Blue Plaques

LOUDON, Jane, née Webb (1807–1858) & LOUDON, John (1783–1843)

Plaque erected in 1953 by London County Council at 3 Porchester Terrace, Bayswater, London, W2 3TH, City of Westminster

All images © English Heritage


Landscape Gardeners and Horticultural Writers







The landscape gardeners and horticultural writers John Claudius Loudon and Jane Webb Loudon are commemorated together at their home in Porchester Terrace, Bayswater. John Loudon’s work also embraced agriculture, botany, architecture, town-planning and social reform. Jane Loudon was a writer of science fiction, gardening, nature and botany books, and a magazine editor.

A stipple engraving of John Claudius Loudon published in 1845, two years after his death
An engraving of John Claudius Loudon published in 1845, two years after his death © National Portrait Gallery, London

John Claudius Loudon: Early life and career

John Claudius Loudon – often referred to as ‘JC Loudon’ – was born in Lanarkshire to a Scottish farmer. He studied agriculture, botany and chemistry at the University of Edinburgh and was apprenticed to two firms of Edinburgh nurserymen and landscape gardeners.

He first came to London in 1803, with letters of introduction to Sir Joseph Banks and to Jeremy Bentham, who would prove to be a lasting influence on his thinking. At the end of that year the 20-year-old Loudon’s ‘Hints respecting the manner of laying out the grounds of the Public Squares in London, to the utmost picturesque advantage’, was published in the Literary Journal – marking the start of a prolific career as a writer and educator.

After a spell in Middlesex and Oxfordshire, where he managed Tew Lodge Farm, Loudon returned to London in 1811, and moved to the Bayswater area in 1816. At around this time he began designing hothouses (heated greenhouses). His wrought-iron sash bar made possible the construction of curvilinear hothouses such as the Palm House at Kew Gardens (1844–8). In 1819 he revisited the continent to research his vast Encyclopaedia of Gardening (1822), which was a popular and critical success and remained in print for decades. Further encyclopedias on agriculture and plants appeared respectively in 1825 and 1829.

In 1826 he launched the Gardener’s Magazine, a favourite enterprise. This influential horticultural magazine offered an arena for his own thoughts and a medium for the exchange of ideas. Loudon’s own contributions included articles recommending a national system of education, workers’ dwellings, and a plan for the controlled expansion of London through concentric circles of alternating open space and residential and commercial development

Loudon’s promotion of public urban open spaces included Hints on Breathing Places for the Metropolis, and for Country Towns and Villages, on fixed Principles (1829), and the design of Derby Arboretum (opened 1840), considered to be Britain’s first public park. He was also involved in burial reform, designing new cemeteries at Cambridge, Bath and Southampton, and becoming an early advocate for cremation.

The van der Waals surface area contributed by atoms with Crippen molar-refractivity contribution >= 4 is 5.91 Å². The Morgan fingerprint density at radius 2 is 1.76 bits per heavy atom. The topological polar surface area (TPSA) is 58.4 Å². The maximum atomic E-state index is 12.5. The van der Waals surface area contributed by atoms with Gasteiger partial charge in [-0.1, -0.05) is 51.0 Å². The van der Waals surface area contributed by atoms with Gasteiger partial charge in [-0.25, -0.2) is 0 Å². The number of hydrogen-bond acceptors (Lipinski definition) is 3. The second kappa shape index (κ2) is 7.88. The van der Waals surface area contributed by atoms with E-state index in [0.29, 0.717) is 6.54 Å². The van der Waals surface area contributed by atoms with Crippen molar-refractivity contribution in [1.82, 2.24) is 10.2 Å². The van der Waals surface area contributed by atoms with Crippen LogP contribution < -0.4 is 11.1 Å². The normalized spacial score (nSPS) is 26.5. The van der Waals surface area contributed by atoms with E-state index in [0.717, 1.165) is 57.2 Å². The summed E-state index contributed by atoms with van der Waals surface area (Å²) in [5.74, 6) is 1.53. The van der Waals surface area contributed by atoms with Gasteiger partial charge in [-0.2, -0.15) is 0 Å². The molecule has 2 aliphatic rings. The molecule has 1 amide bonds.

Jane (née Webb) Loudon: Early life and career

Little is known about Jane Webb’s early life and education. She was the only daughter of a Birmingham manufacturer, and on his death in 1824 she turned to writing in order to support herself. After Prose and Verse (1824), she published The Mummy! A Tale of the Twenty Second Century in 1827. This pioneering work of science fiction brought together political commentary, Egyptomania, and her interest in science and technology. It impressed JC Loudon, who asked to meet the anonymous author. They were married seven months later at St James’s Church, Paddington, in September 1830.

A black and white portrait photograph of Jane Loudon, showing her in profile with one arm held against her waist
An undated photograph of Jane Loudon © Public domain via Wikimedia Commons

Porchester Terrace

The couple settled at 3 Porchester Terrace, Bayswater, which John had designed in 1823. As illustrated in his The Suburban Gardener and Villa Companion (1838), the house was a ‘double detached Suburban Villa’ – two small houses, built so as to appear as one with a central domed conservatory. Among its many innovative features were glass-roofed verandas that ran around most of the building. This ‘was partly designed for invalids’, such as himself – rheumatism had left him lame in one knee, and a botched operation meant he had to have an arm amputated in 1825 –  but also for his elderly mother.

The villa held the Gardener’s Magazine offices, which looked over the experimental gardens and hothouses, and living rooms in which they entertained friends and colleagues including Charles Dickens and William Makepeace Thackeray. The Loudons’ only child, Agnes, also a writer, was born at the house in 1832.

Shared enterprises